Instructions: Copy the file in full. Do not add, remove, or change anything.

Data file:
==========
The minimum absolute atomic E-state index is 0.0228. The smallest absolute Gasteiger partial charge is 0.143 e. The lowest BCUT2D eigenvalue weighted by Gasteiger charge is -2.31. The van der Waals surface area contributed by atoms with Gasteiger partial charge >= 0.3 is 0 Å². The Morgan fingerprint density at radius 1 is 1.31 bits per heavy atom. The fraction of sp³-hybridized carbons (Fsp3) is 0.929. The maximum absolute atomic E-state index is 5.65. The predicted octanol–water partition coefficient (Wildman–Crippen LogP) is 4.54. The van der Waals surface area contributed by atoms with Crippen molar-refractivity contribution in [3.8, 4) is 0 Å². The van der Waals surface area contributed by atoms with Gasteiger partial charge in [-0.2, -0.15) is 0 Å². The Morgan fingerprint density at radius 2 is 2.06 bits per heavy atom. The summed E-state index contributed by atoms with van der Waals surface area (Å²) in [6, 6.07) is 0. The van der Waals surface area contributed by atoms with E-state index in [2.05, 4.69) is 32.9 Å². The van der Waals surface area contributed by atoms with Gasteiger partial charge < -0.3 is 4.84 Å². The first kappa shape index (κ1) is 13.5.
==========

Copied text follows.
The minimum absolute atomic E-state index is 0.0228. The smallest absolute Gasteiger partial charge is 0.143 e. The lowest BCUT2D eigenvalue weighted by Gasteiger charge is -2.31. The van der Waals surface area contributed by atoms with Gasteiger partial charge >= 0.3 is 0 Å². The Morgan fingerprint density at radius 1 is 1.31 bits per heavy atom. The fraction of sp³-hybridized carbons (Fsp3) is 0.929. The maximum absolute atomic E-state index is 5.65. The predicted octanol–water partition coefficient (Wildman–Crippen LogP) is 4.54. The van der Waals surface area contributed by atoms with Crippen molar-refractivity contribution in [3.8, 4) is 0 Å². The van der Waals surface area contributed by atoms with Gasteiger partial charge in [-0.2, -0.15) is 0 Å². The Morgan fingerprint density at radius 2 is 2.06 bits per heavy atom. The summed E-state index contributed by atoms with van der Waals surface area (Å²) in [6, 6.07) is 0. The van der Waals surface area contributed by atoms with E-state index in [2.05, 4.69) is 32.9 Å². The van der Waals surface area contributed by atoms with Gasteiger partial charge < -0.3 is 4.84 Å². The first kappa shape index (κ1) is 13.5.